Succession refers to change in a community following either physical or biological disturbance, when a farmland is abandoned, a forest develops after a series of temporary communities.
In a sense we may think of such temporary communities as developmental stages analogous to the life history stages through which many organisms pass before reaching adulthood.
The concept of succession was largely developed by the botanists Warming (1909) and Cowles (1899), who studied the stages of sand dune development.
It has been further elaborated by Clements (1916, 1936) who proposed a theory of plant succession and community development called the mono-climax hypothesis. Later on Tansely (1939) and Daubenmire (1966) proposed the poly-climax hypothesis.
Succession is a unidirectional change in the community structure. In simple words, succession may be defined as natural change in the structure and species composition of a community.
Ecological cession may be defined in terms of the following three parameters:
(a) It is the orderly process of community changes, which are directional and therefore, predictable,
(b) It results from the modification of the physical environment by the community, and
(c) It culminates in the establishment of as stable an ecosystem as is biologically possible on the given site.
According to Kerbs (1994), succession is the universal process of directional change in vegetation and can be recognized by the progressive change in the species composition of the community. In his words, the development of the community by the action of vegetation on the environment leading to the development of new species is called succession.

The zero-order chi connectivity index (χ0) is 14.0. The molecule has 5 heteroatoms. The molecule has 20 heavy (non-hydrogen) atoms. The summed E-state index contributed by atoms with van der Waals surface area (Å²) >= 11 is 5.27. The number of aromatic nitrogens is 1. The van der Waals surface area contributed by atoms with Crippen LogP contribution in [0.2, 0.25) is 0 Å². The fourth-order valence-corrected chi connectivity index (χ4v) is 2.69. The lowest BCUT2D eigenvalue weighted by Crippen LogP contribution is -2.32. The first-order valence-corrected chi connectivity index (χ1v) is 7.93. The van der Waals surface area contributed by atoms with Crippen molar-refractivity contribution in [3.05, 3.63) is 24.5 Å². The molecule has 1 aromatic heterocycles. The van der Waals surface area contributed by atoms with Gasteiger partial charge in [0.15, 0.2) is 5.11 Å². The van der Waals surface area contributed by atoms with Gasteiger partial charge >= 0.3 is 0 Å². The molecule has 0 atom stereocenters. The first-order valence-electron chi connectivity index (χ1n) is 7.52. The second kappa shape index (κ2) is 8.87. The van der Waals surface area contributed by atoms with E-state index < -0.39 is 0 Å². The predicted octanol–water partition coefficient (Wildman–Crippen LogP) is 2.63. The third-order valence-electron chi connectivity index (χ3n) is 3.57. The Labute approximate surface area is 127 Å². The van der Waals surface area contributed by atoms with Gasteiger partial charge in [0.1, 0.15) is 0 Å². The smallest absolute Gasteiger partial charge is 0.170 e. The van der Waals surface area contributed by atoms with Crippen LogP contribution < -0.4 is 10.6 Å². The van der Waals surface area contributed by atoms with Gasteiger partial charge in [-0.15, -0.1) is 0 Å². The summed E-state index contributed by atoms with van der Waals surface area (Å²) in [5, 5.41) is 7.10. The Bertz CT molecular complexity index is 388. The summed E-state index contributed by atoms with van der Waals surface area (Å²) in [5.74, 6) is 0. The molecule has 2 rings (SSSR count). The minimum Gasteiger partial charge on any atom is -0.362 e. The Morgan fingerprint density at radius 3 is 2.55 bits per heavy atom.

It is important to emphasize that the phenomenon of succession is “community controlled”. Each group of organisms changes its physical substrate and the microclimate (e.g., local conditions of light, temperature), thereby making conditions favourable for another group of organisms. In other words, we say that each species alters the environment in such a way that it can no longer grow so successfully as others.
When the site has been fully modified by biological processes, an ecological steady state is developed. The species involved, time taken and the degree of stability achieved depend on the topography or climate of the area, and other physical factors. But the process of succession itself is biological, not physical. Thus, the physical environment determines the pattern of succession but does not cause it.
Processes Causing Succession:
Since succession is a series of complex processes, it follows that there can be no single cause for it. The processes causing succession may be distinguished as initiating or initial causes, continuing or ecesic causes, and stabilizing or climatic causes.
The initial causes produce the bare area or destroy the original population in areas already vegetated. The deposition of sediment as alluvial fans at the mouth of a river illustrates the former and the wandering sand dune covering a forest, the latter. The ecesic causes produce the essential character of vegetational development, i.e. The successive plant populations.
They have to do with the interaction of vegetation and habitat and are directive to the highest degree. The climatic causes determine the nature of the climatic climax, i.e., the end point of succession. They have a profound effect in determining the population from the beginning to end, the number and kinds of stages as well as the reactions of the successive stages. While the process of succession in the tropics is similar to that in temperate regions, the plant populations are often quite different. This is due to the climate.